Creating opportunities was planned for the day six. Trainers introduced various opportunities for participants to transfer their learning experience to their organisations and communities. The training course concluded on day seven.
Outcomes and Impact of the Project:
Project promoters and participants transferred their gained knowledge to their closest communities using the new approaches, tools and resources which they learned during this training course. Participants established new partnerships and created ideas for common projects in the future, which means also new participation and learning opportunities for the members of their communities.
We expect that after this training course participants will find their way to become active citizens, will improve their communication skills, will develop their creativity and will know new methods of creative thinking, will be more aware of cultural differences and working practices in the different countries, will be encouraged to be team leaders, active participants of the political, social, cultural, economic processes in EU and EU neighboring countries. After participants return in their home countries, they shared experiences from this training course in their youth organisations, as a result, the quality of the local and international youth work increased. Networking among the participating countries intensified.
Reflection on Lessons Learned:
Here are some quotations from participants:
Rossella Aschieri (Italy): I had the opportunity to compare my views with those of participants coming from the former communist block. I admit it was quite a cultural shock to compare our different outlook towards life and politics. Since we were always divided into intercultural teams we had to cope with our subtle cultural differences. It is already difficult to find a compromise when discussing with people who have a similar background. In this case the challenge is more complex. To have the opportunity to compare my point of views with everybody else was also very useful because it just allowed me to see different solutions to basic problem. I want to do this project again!
Yoana Barakova (Bulgaria): I reckon that our creative thinking was working on maximum, because the majority of the tasks wanted us to express our ideas not only via words but art and performances. I acquired much more knowledge and skill than I expected. I will spread my competence, for sure.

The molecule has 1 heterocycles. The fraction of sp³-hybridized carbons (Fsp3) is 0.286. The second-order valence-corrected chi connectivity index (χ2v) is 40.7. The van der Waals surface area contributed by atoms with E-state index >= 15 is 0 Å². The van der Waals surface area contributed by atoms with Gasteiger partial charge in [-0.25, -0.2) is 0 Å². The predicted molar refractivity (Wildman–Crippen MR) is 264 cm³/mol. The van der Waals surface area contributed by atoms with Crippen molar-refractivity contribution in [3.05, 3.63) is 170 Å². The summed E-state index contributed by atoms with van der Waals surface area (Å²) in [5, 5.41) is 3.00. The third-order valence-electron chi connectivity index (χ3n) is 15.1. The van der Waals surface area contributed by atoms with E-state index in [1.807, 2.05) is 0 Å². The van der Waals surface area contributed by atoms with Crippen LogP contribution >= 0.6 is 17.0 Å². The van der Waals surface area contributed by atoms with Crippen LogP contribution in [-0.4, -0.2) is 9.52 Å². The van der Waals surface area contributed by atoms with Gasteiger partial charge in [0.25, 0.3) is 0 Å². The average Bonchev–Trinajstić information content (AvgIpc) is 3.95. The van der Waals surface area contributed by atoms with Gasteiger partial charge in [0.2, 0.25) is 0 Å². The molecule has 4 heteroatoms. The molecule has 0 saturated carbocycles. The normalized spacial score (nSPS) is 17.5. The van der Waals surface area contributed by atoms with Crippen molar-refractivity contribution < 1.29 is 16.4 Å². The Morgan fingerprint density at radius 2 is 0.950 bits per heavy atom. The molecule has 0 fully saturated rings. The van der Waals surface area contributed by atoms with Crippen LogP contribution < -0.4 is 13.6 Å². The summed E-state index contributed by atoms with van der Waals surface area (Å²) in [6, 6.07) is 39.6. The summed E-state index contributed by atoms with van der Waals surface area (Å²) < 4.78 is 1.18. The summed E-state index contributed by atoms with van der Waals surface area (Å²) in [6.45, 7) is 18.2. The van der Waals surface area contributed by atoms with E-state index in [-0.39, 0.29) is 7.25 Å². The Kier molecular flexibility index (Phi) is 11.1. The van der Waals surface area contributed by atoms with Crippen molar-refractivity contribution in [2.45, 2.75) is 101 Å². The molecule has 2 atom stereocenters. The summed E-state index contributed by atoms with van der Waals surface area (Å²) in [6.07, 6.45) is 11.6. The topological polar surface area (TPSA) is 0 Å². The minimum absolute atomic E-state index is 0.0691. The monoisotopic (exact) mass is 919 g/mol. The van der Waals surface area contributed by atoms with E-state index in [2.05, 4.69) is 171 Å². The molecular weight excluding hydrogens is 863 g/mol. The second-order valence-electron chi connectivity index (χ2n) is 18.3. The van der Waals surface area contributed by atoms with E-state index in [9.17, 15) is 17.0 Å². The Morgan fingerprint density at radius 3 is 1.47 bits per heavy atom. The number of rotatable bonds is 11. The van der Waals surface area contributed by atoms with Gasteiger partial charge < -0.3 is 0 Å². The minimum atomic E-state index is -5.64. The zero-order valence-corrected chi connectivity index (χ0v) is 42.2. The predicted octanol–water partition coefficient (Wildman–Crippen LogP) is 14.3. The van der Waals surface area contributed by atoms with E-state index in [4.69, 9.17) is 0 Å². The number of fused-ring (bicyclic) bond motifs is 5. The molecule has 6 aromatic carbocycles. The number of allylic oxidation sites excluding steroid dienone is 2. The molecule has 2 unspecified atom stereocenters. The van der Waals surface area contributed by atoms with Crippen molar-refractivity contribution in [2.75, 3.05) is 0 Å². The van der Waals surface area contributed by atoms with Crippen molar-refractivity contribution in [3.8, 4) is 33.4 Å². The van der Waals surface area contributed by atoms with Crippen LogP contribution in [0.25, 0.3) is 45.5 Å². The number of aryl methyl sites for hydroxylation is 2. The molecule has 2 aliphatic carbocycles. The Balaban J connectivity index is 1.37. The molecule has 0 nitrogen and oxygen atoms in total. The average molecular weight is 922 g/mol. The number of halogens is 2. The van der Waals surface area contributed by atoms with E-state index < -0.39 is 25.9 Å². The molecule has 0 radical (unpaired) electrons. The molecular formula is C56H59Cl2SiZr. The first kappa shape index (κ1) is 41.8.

Clément Blasco (France): This training course was my first occasion to discover so many cultures from several eastern Europe countries. I am conscious that this cultural diversity should be preserved.One workshop was about thinking of a new Youth in Action project. Sense of entrepreneurship developed in this way. Creativity through creating several posters and power point presentations was essential. I am convinced that creativity is the best tool to create our own path.
Oleksandr Nepytailenko (Ukraine): I learned to make compromises while working in a team. We used a lot of digital equipment to make our presentations. I really loved the creativity workshops.
Anastasia Pociumban (Moldova): I increased my critical thinking for project writing; problem solving and environmental analysis. I also developed ability to apply gained knowledge into practice; ability to plan further development.
Sona Sargsyan (Armenia): We learned a lot about other participants’ cultures during the intercultural evening and during other activities. We learned many things we didn’t know before, we also taught them about our culture, our national meals, important facts about Armenia, and about our history.
Beata Zawiślak (Poland): I learned how to take a risk in expressing ideas in a language that is not so fluently learned, how to introduce my own ideas to the group, and hot to lead the creative process. I used my actor experience in presenting some team efforts.
Maksym Skulinets (Ukraine): This project helped me to improve my English much more. I did my best to express myself and learn as much as possible. I started to think in more innovative ways and I came up with a lot of new ideas. I became more creative in expressing my ideas through music, art and different games. It was cool!
Grants are awarded twice per year and applications are due February 1 and/or August 1. All applicants will be notified within 30 days following the application deadline and funds will be distributed in March and September. Chapters may apply for and receive more than one grant in a year. Preference will be given to chapters who have not received a grant within the calendar year.